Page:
The word antique is very subjective. A generally accepted definition is something reminiscent of an earlier period and valued for its age. Clearly this is very non-specific. Under Louisiana law a vehicle twenty-five years old and in original condition is eligible for an antique vehicle license plate.

API
An acronym meaning American Petroleum Institute. A body that among other things, rates oil and lubricants and assigns a classification that producers can voluntarily display on products that meet the specifications. A rating beginning with “S” is for gasoline engine classification. SN is the highest rating at the time of publication. Ratings starting with “C” would pertain to diesel engines. (see also SAE)

API badge



Aspect ratio
The ratio of width to sidewall height of the tire. For instance a 235/75R16 tires is 75% as tall as it is wide. For a calculator to demonstrate aspect ratio see our Michelin Tire Category.

Aspect ratio of a tire



ASTM
An acronym meaning American Society for Testing and Materials. An organization that provides standards for testing of a multitude of products and services. As related to automotive, particularly standards for engine coolant.

ATF
An acronym meaning Automatic Transmission Fluid. It does not denote a specific fluid rather a general term. (See also Dexron and Mercon)

Just a few automatic transmission fluids in current use

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Back probe
Using a thin metal device (made for the purpose) to connect with the contacts in an electrical connector. The probe can be connected to different measuring devices used to monitor a signal in the circuit. Back probing is far superior to piercing the insulation or probing the connection area, which can result in damage.

Please see our Detailed Topic Tips on Automotive Electrical Testing for more details.

Back probing an electrical connector



Bad ground
A term for high resistance in a ground circuit. Resistance prevents current returning to the battery and causes devices to stop working or work improperly. Voltage drop testing is most often used to locate high resistance in connections, by measuring the current that flows around them, while under a load. For more information see our Detailed Auto Topics Voltage drop testing, parts I & II.

Bank
A row of cylinders, particularly on one side of a V-style engine. A V-8 has two banks of four cylinders each.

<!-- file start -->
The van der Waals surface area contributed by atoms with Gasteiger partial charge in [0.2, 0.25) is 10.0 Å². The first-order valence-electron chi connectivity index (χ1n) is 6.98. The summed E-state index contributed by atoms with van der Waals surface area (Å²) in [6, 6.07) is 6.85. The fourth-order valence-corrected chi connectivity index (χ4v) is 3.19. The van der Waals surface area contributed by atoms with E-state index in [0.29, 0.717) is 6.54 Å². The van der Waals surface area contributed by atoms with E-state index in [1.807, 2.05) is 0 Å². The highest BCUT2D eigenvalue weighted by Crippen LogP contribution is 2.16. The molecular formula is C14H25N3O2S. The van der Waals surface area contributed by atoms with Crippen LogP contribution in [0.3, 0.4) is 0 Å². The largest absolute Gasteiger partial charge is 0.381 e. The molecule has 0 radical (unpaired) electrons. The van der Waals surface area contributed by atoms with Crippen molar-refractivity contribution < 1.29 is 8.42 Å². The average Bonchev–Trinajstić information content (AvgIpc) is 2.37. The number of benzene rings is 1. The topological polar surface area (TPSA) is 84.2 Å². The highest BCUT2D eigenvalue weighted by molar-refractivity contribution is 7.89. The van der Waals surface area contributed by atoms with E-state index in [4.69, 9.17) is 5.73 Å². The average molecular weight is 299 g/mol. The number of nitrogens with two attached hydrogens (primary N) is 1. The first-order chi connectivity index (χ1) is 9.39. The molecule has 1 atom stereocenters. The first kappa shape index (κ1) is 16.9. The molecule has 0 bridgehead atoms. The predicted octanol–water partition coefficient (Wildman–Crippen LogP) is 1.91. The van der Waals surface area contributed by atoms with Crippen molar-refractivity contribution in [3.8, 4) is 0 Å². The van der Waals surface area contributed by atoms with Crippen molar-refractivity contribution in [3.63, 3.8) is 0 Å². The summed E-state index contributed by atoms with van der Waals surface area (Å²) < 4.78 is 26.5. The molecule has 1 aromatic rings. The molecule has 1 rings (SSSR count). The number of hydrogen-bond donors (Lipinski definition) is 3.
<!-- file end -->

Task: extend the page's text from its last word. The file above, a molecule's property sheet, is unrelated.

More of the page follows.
BCM
An acronym meaning Brake Control Module. The computer that controls the anti-lock brake system, also know as the Electronic Brake Control Module or EBCM. See our section on Brake Service.

Bead
The portion of a tire, comprising the inside opening and that contacts the wheel when installed. The bead is constructed of wire and cords, covered by thick rubber and seals the tire to the wheel. For more information, please see our Detailed Topic, Ruining New Tires.

Cross section of a tire showing the bead



Belt slap
A derogatory term for simply replacing a timing belt on a high milage engine, ignoring the water pump, seals and other components which also often fail around the same milage. Please see our Detailed Topic All About Timing Belts for more details.

Bleeding
Term which describes the process of removing trapped air from fluid. Often refers to brake bleeding or cooling system bleeding.

Blower motor
An electrical motor that turns the fan, creating air flow for the heater and air conditioner. Blower motors usually have squirrel cage fans, enclosed in a blower housing.

Bottom dead center
The point of least extension of a piston in a cylinder, where it is furthest from the cylinder head. The furthest point in the intake stroke. (see also Top dead center and four cycle)

Bottoming
When a suspension travels to the maximum limit of it’s downward design. When jounce bumpers contact their mating surface. (See also jounce and rebound)

Brake job
An obsolete and improper term. Often used to describe replacing certain brake components, with no regard to whether they are needed or will address the client’s problem.

Brake master cylinder
A hydraulic pump attached to the brake pedal. On pedal application it supplies hydraulic pressure into the system to apply the brakes.

Typical brake master cylinder



Brake shudder
A condition where the steering wheel moves side to side when braking and quits when the brakes are released. Feels similar to improper wheel balance except braking brings it on rather than driving a certain speed.

Butcher
A derogatory term for a person that regularly causes additional damage in the process of attempting a repair. The act of damaging a component, by improper methods, that could have been properly repaired.

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C V Boot
An acronym meaning Constant Velocity Boot. The flexible cover that protects the C V Joint by holding lubricant in and sealing contaminants out. Often used on front wheel drive and independent suspension rear wheel drive vehicles. (see also C V Joint)

One of several varieties of C V axles



C V Joint
An acronym meaning Constant Velocity Joint. A type of coupling that allows power to be transmitted to a wheel at a wide array of angles. Often used on front wheel drive and independent suspension rear wheel drive vehicles. (see also FWD and RWD)